One Adult Student’s Return to Higher EducationCrystal Trotter | Student, Eastern Illinois University
The main reason I returned to higher education was that I worked more than 40 hours a week and still could not support my family of four. The reason I push to go above and beyond in my education now is due to the fact that I watch my fiancé work seven days a week and still not be able to afford to support a family of five. I’ve also heard my father complain because a younger person obtained a job he should have had because he or she had a diploma and my father does not.
When I enrolled in higher education, I expected my degree to earn me a job that would support my family to live adequately. I did attend a community college and obtained my license to practice emergency medicine. However, it did not take long to figure out that job was not for me. I then returned to a university to pursue my dream of being a lawyer. The first semester was wonderful. However, I soon ran into another barricade. I had two more children. I decided to stay at home with my children for a few years. I watched my husband struggle to support a family of five on $300 a week. This was hard for both of us, and we eventually ended the marriage.
The finalization of my divorce set in a cold truth. I would have to work and provide for three children on my own. I began bartending. This was ideal because I worked while the children slept. However, I had to procure child care during the day so I could sleep. As the bar scene became a strain on parenting my children, I changed professions and became a waitress. The money was not as good. However, it gave me more time for my children.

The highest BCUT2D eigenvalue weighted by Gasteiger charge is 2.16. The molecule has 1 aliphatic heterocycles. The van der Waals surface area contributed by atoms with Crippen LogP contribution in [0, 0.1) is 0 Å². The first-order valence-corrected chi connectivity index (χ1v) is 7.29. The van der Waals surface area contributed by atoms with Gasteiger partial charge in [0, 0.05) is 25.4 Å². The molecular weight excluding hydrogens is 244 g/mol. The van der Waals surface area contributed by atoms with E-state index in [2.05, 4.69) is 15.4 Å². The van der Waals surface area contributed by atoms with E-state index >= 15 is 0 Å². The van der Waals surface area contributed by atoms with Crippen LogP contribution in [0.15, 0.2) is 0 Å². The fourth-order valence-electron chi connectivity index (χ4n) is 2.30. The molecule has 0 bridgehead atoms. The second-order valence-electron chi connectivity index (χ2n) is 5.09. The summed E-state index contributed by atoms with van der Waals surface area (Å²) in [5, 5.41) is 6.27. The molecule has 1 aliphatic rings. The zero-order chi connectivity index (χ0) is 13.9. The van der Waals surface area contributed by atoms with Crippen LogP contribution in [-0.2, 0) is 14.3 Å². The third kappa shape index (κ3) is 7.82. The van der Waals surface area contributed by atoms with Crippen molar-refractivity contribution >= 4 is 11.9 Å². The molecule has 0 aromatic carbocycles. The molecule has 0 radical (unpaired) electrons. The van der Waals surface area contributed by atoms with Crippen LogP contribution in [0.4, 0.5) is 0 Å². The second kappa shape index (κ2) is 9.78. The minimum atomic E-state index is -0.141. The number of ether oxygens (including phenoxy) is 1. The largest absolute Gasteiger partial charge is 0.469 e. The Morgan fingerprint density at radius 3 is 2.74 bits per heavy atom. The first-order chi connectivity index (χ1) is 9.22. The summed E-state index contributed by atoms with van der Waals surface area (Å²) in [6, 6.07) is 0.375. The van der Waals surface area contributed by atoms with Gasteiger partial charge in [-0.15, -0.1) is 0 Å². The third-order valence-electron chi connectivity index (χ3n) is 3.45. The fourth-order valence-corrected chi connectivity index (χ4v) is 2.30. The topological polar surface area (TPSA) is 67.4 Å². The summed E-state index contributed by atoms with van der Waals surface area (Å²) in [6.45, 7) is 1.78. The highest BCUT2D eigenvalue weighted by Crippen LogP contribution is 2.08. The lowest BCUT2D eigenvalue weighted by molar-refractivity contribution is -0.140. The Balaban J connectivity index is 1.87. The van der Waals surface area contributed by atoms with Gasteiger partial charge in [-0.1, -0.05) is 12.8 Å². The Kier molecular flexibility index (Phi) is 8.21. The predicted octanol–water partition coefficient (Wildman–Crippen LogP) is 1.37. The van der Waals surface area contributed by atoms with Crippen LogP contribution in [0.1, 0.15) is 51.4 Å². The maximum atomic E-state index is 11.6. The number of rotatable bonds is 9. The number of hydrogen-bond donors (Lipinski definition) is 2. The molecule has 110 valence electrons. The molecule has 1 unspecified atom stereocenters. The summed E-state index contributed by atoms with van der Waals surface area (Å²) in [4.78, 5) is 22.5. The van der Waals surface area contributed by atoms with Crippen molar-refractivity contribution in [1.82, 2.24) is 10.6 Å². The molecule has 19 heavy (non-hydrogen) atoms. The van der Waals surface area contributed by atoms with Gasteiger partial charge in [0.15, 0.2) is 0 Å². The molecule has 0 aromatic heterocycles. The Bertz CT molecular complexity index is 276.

In 2010, I was laid off from my job and started collecting unemployment benefits. All of the children were attending school at this point, and I was tired of scraping by each week. I once again returned to higher education.
Determination was my reasoning this time! It had nothing to do with what type of degree I wanted. It was simply a drive to accomplish what I had set out to do 10 years prior, and to provide a better life for my family. I still expect the same from my degree today. I have come to realize a certain degree may not get you a specific job. I have broadened my horizons and added international relations to my studies along with law. This will help improve my career choices in the future. I have learned that just obtaining a degree is not enough to compete in the job market. It is very competitive. Therefore, you also have to be active on campus while maintaining a high GPA. Higher education requires you to be competitive and, in that sense, prepares you for the job market. A degree is no longer just a piece of paper that will provide a better job; how you earned it also matters.
Author Perspective: Student